Cosmos are half hardy annuals so it’s best to sow them under glass or on a window sill. Sprinkle a few seeds into a pot of seed compost and cover with a thin layer of the same compost. I sow double the number of seeds I need. Most will germinate. It’s all too easy to sow too many ending up wasting seedlings and seed that can be used the following year. Once the seedlings start to get their first set of true leaves pot them on into individual pots where they’ll thrive. Plant out after the first frosts choosing a sunny site. Stake or secure a pea netting framework over them to provide a supporting structure when they’re large plants. Keep well watered through the summer and you’ll be rewarded with bountiful flowers.


I love a big bunch of Cosmos on the kitchen table. They also look beautiful in a posy with other cottage garden flowers.

Recommended varieties to grow

Cosmos Purity, Cosmos Bipinnatus ‘Rubenza’, Cosmos Bipinnatus ‘Dazzler’ and Cosmos ‘Double Click Cranberries’

No. 1 Dahlias

I’m a bit potty about Dahlias. Every year I always sneak a few new varieties into my potting shed! These beauties are the stars of the ball. They come in many different shapes, sizes and colours and they all put a great big smile on my face. A single £2.50 tuber will reward you will with masses of flowers from early summer to the first frosts for years. Sadly they’ve acquired a high maintenance reputation which I would like to dispel.

How to grow

Make sure the tubers you buy are firm and not squishy. March to April plant them in a 3 litre plastic pot. After a few weeks they’ll start to shoot. If you get more than 5 or 6 shoots, remove them giving space for the others to develop into a bushy plant (removed shoots make successful cuttings). By mid May after the last frosts you’ll have a strong bushy plant ready to put out. Choose a sunny site for them and build a sturdy frame (I use hazel stakes) around the Dahlia to protect from wind damage. Once they start flowering keep picking. Letting flowers go to seed will halt flower production. After the first frosts cut the Dahlias back and cover with a thick 20 cm mulch (rotted manure, wood chip or anything that will help insulate the tuber over winter). Come Spring reduce the level of mulch and feed. As the soil starts to warm Dahlia shoots will emerge again. This low maintenance Dahlia method has worked for me during the coldest of Kent winters.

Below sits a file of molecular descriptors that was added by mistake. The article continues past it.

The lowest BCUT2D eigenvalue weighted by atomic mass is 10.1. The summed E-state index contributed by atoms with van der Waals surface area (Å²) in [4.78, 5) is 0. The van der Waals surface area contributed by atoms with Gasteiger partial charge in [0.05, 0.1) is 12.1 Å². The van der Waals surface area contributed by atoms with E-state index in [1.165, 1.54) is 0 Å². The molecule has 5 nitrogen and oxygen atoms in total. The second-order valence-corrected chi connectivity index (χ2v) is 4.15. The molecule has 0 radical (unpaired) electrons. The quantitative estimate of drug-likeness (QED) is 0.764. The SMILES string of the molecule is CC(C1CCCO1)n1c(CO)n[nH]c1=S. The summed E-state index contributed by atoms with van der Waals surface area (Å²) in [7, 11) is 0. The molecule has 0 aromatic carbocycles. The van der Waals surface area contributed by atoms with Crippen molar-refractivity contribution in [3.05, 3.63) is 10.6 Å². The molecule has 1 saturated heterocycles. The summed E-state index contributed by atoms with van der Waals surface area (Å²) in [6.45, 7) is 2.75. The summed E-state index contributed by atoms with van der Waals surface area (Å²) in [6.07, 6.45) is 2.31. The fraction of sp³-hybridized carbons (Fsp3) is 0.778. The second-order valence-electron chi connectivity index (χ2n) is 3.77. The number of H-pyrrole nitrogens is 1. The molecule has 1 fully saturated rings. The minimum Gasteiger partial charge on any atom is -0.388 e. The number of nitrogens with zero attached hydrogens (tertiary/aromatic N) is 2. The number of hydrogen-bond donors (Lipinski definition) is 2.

Stunning as single stems in a small vase or bottle. Group together, or use in a mixed arrangement.

Recommended varieties to grow

All of them!

Dahlia Rip cityDahlia Rip City

Dahlia Sam HopkinsDahlia Sam Hopkins

Dahlia Hillcrest RoyalDahlia Hillcrest Royal





Our ducks have returned

Our wild ducks are back on the pond. They leave us in autumn for a preferred winter spot. Wherever this desirable location is, it’s tamed them this year; they seem oblivious to my boys, their friends and the dogs attention. My boys have even named them, Shaun and Elizabeth, not traditional duck names, but what can you expect from a family whose cat is called Mao! Fingers crossed for ducklings, we did see eggs last year but we think the fox who considers our garden its home got them. Operation duck watch is sadly a step too far so I fear the same again this year.Mr and Mrs Duck

Mallard ducks

The secret to a lower maintenace garden …

The secret to a lower maintenance garden MULCH! It suppresses weeds, helps stop your soil drying out in summer, makes the garden look tidy, and conditions your soil. It really is a wonder!

Best to get the mulch down before spring when the soil warms up and the weeds take off. Here’s my latest delivery of wood chip from a friendly tree surgeon (Arborist), who supplies it for the cost of transport, it helps him get rid of it and is the answer to most of my gardening woes! Time to get out there with a wheel barrow! One tip, do put a nitrogen rich fertiliser such as chicken manure down first, wood chip does take nitrogen out of the soil whilst decomposing ( it does go back in when it’s rotted and broken down).

Wood chip for mulchingWood chip for mulching